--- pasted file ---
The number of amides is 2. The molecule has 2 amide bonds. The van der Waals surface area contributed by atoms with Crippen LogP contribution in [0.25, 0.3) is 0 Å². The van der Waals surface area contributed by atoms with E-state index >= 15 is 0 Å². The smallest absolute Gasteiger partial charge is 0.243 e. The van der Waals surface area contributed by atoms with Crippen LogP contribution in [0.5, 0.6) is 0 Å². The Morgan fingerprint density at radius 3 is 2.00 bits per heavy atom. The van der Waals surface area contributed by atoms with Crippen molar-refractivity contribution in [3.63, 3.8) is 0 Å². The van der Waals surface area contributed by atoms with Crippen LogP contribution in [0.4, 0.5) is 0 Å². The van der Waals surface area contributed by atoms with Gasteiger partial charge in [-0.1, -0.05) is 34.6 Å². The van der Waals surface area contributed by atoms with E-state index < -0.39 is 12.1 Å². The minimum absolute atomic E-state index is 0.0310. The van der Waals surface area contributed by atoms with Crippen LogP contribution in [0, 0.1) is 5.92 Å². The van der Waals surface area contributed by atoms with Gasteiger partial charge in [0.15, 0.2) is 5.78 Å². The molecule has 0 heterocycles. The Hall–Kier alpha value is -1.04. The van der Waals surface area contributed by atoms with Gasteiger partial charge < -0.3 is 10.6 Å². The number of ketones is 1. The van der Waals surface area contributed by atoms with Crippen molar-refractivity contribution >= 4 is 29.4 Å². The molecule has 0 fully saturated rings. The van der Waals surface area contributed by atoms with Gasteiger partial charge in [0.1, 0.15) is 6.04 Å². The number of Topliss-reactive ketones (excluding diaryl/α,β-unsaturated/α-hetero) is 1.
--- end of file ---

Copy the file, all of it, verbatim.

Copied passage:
The number of amides is 2. The molecule has 2 amide bonds. The van der Waals surface area contributed by atoms with Crippen LogP contribution in [0.25, 0.3) is 0 Å². The van der Waals surface area contributed by atoms with E-state index >= 15 is 0 Å². The smallest absolute Gasteiger partial charge is 0.243 e. The van der Waals surface area contributed by atoms with Crippen LogP contribution in [0.5, 0.6) is 0 Å². The Morgan fingerprint density at radius 3 is 2.00 bits per heavy atom. The van der Waals surface area contributed by atoms with Crippen molar-refractivity contribution in [3.63, 3.8) is 0 Å². The van der Waals surface area contributed by atoms with Crippen LogP contribution in [0.4, 0.5) is 0 Å². The van der Waals surface area contributed by atoms with Gasteiger partial charge in [-0.1, -0.05) is 34.6 Å². The van der Waals surface area contributed by atoms with E-state index < -0.39 is 12.1 Å². The minimum absolute atomic E-state index is 0.0310. The van der Waals surface area contributed by atoms with Crippen LogP contribution in [0, 0.1) is 5.92 Å². The van der Waals surface area contributed by atoms with Gasteiger partial charge in [0.15, 0.2) is 5.78 Å². The molecule has 0 heterocycles. The Hall–Kier alpha value is -1.04. The van der Waals surface area contributed by atoms with Gasteiger partial charge < -0.3 is 10.6 Å². The number of ketones is 1. The van der Waals surface area contributed by atoms with Crippen molar-refractivity contribution >= 4 is 29.4 Å². The molecule has 0 fully saturated rings. The van der Waals surface area contributed by atoms with Gasteiger partial charge in [0.1, 0.15) is 6.04 Å². The number of Topliss-reactive ketones (excluding diaryl/α,β-unsaturated/α-hetero) is 1.